If you look closely at the project you will notice that there is a central part where the straps are folded/woven into a four patch design. 4 straps are on one side of the central mass and the other 4 are on the other side of the central mass. Knowing that was the key to storing them neatly, but the tutorial didn't mention specific details on where to store them. You won't want the end of the strap to go through the center mass, and that didn't work either. in the intermediate mass.

You want to tuck the end in on the side it comes out of, so that it's folded over itself, with nothing in between, instead of going through the center mass first. I hope this makes sense.

We found that working 4 stitches at a time and paying attention to the fabric of the 4 patch helped us keep it all straight.

The first fold of each strip should be made with the bulkier side up and the strap flat on the table. It's easy to distinguish this side, because the adjacent square of the four squares facing up will be the same as the strip. In the photo below you can see that the plaid strip that is folded into one point has plaid in all four patches that touch it. This is what it should look like when you make your first fold.

1st fold

Turned over, the four-patch square that touches the checkered strip being worked is the red print. This is what it should look like when you make the second fold and tuck the end in.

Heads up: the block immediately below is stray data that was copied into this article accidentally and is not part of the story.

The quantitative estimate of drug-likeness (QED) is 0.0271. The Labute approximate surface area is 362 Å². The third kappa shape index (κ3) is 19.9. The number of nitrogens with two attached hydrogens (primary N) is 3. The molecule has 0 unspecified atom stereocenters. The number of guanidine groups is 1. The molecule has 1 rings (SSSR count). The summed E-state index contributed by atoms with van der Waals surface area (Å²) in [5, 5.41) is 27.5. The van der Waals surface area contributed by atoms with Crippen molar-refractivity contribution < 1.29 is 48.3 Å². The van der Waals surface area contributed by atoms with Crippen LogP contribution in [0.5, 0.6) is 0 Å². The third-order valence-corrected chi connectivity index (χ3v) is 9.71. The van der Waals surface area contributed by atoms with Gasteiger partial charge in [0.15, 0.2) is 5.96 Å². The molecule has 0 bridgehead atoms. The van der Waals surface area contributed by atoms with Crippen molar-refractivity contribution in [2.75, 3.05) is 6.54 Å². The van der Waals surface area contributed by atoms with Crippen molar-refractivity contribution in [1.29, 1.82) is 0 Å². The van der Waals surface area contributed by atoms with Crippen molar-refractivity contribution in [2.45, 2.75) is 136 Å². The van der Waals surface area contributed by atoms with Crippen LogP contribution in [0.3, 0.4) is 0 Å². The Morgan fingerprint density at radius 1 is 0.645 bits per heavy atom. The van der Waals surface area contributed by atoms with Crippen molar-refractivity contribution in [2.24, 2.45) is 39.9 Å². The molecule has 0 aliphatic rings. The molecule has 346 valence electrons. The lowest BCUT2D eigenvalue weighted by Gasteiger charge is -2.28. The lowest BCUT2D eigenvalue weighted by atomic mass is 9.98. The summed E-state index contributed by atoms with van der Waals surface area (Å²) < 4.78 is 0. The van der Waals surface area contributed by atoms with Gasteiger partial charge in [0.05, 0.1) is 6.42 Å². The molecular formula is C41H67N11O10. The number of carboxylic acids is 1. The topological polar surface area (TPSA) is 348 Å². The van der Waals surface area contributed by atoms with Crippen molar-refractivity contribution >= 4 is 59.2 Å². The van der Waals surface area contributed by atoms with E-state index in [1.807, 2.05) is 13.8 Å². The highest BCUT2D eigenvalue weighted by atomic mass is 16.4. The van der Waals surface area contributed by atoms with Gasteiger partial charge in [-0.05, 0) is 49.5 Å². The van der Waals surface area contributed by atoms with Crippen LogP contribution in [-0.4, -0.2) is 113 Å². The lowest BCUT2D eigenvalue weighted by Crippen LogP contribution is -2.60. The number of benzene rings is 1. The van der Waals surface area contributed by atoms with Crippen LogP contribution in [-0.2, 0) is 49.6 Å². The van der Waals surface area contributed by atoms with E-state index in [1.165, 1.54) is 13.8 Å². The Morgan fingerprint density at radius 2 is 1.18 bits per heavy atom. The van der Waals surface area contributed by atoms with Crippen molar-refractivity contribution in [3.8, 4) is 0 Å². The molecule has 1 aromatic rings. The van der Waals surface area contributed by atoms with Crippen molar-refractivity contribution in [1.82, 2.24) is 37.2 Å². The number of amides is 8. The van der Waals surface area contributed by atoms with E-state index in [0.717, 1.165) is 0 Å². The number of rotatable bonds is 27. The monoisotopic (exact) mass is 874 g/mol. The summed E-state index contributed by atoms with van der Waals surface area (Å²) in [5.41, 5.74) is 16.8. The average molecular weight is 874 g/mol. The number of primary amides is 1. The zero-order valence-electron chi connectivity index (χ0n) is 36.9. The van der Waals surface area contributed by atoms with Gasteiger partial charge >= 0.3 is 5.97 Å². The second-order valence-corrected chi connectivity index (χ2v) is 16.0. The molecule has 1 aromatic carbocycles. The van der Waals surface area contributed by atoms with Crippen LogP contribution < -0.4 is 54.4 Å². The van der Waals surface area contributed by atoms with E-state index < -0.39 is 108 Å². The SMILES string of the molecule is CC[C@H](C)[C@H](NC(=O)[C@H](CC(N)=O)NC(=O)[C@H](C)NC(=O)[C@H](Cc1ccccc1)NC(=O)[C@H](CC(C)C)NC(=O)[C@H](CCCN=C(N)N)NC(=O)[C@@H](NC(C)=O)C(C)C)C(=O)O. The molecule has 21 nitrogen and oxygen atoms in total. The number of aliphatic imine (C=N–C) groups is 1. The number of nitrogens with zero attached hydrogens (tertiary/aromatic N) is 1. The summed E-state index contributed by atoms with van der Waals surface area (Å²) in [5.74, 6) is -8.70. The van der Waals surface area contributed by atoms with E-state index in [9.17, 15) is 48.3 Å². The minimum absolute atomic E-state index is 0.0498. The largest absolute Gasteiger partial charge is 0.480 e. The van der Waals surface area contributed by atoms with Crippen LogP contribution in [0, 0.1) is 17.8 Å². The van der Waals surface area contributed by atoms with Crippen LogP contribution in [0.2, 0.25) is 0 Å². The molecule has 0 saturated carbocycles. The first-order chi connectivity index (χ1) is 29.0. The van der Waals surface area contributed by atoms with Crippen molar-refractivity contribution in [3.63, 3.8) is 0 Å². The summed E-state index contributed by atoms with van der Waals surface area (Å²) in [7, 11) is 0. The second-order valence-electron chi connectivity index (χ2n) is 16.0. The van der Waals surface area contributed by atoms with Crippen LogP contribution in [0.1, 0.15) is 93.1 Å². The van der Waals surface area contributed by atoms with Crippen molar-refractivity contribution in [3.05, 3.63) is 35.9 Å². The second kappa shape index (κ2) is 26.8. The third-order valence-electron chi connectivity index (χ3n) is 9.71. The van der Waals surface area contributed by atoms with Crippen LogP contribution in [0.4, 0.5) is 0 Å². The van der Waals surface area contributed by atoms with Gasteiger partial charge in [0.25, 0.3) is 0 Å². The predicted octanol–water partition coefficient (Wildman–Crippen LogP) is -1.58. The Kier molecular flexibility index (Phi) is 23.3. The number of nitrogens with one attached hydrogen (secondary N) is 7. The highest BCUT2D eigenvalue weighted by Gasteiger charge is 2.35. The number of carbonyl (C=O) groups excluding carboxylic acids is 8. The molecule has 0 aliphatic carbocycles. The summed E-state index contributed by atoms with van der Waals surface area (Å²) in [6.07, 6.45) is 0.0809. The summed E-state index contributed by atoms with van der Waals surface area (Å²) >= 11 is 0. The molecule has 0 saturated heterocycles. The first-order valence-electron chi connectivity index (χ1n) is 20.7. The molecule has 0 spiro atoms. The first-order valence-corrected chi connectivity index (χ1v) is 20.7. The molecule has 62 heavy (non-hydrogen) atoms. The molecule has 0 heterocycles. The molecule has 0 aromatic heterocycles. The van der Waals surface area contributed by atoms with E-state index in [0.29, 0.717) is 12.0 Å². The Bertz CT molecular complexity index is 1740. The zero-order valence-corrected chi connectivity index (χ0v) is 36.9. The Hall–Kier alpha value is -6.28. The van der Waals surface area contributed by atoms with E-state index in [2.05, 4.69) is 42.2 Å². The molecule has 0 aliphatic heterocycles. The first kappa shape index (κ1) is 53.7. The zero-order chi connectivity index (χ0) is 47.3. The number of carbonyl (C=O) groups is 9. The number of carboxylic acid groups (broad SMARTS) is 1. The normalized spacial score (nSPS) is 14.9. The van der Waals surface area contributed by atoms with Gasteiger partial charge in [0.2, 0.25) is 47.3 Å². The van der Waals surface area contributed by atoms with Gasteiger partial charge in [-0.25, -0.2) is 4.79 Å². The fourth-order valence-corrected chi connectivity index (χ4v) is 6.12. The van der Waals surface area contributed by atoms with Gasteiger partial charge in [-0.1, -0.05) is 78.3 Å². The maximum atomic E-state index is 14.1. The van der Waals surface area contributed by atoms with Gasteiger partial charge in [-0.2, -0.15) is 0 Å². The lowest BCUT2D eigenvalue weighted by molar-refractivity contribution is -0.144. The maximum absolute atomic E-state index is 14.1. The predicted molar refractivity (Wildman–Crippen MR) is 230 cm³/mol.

Flipped over and ready to make the second tip fold.

When tucking in, the end of the strip should be tucked under the other fabric print.

To make each point:

1. Choose a tape end. Bend the end of the strip away from the center, into a point and use a pressure roller or press with your finger to the point.

2. Turn the project over and fold it again to create the top point. Use a roller tool to fold (or press with your finger).

For the second fold: We found that holding the strip down with your thumb gave us neater stitches and made this easier. It helped keep the strip neatly folded while we worked the tip and used the roller tool.

3. Fold it on itself. The end of the strip should now be above all four patches.

4. Cut the extra strip of fabric, so that the end is shorter than the nearest square and the cut end is not visible when tucked under that square.

We found that cutting before tucking in the end of the strip worked better than cutting after tucking in the end of the strip (the video we watched cut after tucking it in, which made it difficult to maintain the center and other tight stitches).

This is what it would look like with the uncut end tucked in.

5. Tuck the end inside and smooth it out.

It is important not to disturb things (the 4 center patches or the already completed stitches) when tucking in the end. We found the best method was to gently open the center strip of the 4 patches and use your thumb to insert the end.

6. Continue bending the tips to complete the star.

7. Once the star is complete, use fabric glue to secure the ends of the strip.

8. Sew a ribbon or use embroidery floss to make a hanger for your ornament.